LOS ANGELES (CBSLA) —    You’re more likely to get struck by lightning … twice.

But it you were to win Friday evening’s Mega Millions jackpot and the top prize in Saturday’s Powerball contest, you’d walk away with more than $700 million — before taxes.

The pretty bad odds of winning, of course, don’t keep throngs of people from playing.

You will always hear, “someone has to win it.” And someone often does.

KCAL9’s Joy Benedict went out in search of people who believe luck is on their side.

It’s always a sight to see — the line to Blue Bird Liquors in Hawthorne wrapped around the block. Patrons paying to dream about taking home $300  million, but this was five years ago!

The line Friday was shorter. Strange since there are two jackpots both up for grabs.

“When it’s big, you gotta go,” said one man.

But is $300 million big enough?

“Chump change! I’ll take it!,” said Staci Copeland before pausing. “I’ll take $2 million.”

It’s not the lucky store keeping the crowds away. It may be the winnings.

She  has been buying her tickets at Blue Bird for years. But she has noticed a change in the crowds recently, as the game has changed.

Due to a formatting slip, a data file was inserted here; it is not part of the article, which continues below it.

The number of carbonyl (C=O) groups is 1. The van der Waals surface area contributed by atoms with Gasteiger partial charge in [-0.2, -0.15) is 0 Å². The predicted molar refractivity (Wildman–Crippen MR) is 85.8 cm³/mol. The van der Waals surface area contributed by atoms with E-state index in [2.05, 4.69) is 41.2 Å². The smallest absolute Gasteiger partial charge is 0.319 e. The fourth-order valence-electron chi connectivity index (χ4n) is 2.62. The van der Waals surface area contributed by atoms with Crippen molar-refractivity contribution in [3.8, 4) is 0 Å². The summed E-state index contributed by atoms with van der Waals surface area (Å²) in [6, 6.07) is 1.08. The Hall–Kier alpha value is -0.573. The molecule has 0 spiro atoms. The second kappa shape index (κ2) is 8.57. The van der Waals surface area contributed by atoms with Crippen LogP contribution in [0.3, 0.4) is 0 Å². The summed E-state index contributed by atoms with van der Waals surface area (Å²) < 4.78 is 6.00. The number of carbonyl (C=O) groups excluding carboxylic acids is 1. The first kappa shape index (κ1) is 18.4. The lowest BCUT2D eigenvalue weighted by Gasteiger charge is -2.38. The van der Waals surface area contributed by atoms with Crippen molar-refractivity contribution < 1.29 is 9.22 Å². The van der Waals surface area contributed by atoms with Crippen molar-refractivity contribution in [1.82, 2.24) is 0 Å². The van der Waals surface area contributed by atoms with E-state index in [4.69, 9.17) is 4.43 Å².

“They increased the cost of the ticket that helps,” she says.

Powerball tickets went $1 to $2 two years ago, adding 10 more white balls, making it harder to win. Since then, there have been only 15 jackpots won, and half of them cashed in at more than $300 million. So it’s not as unusual to see a jackpot of this size.

“And since Mega Millions also changed its ticket price to $2, two months ago you can bet these high jackpots are going to come more frequently.

“I wanna get the big winner,” said one man.

As does has everyone here, which is why many keep buying — and dreaming that this little ticket will change their life, even if they “only” win $300 million.

For the record, no one matched all six numbers in Friday’s Mega Millions draw. The next jackpot for that game will be an estimated $343 million. The next draw is Tuesday.

CBS2’s Stacey Butler reports that lottery fever is catching all over. She spoke to many in Orange County who already seemed to have their plans set for the money.

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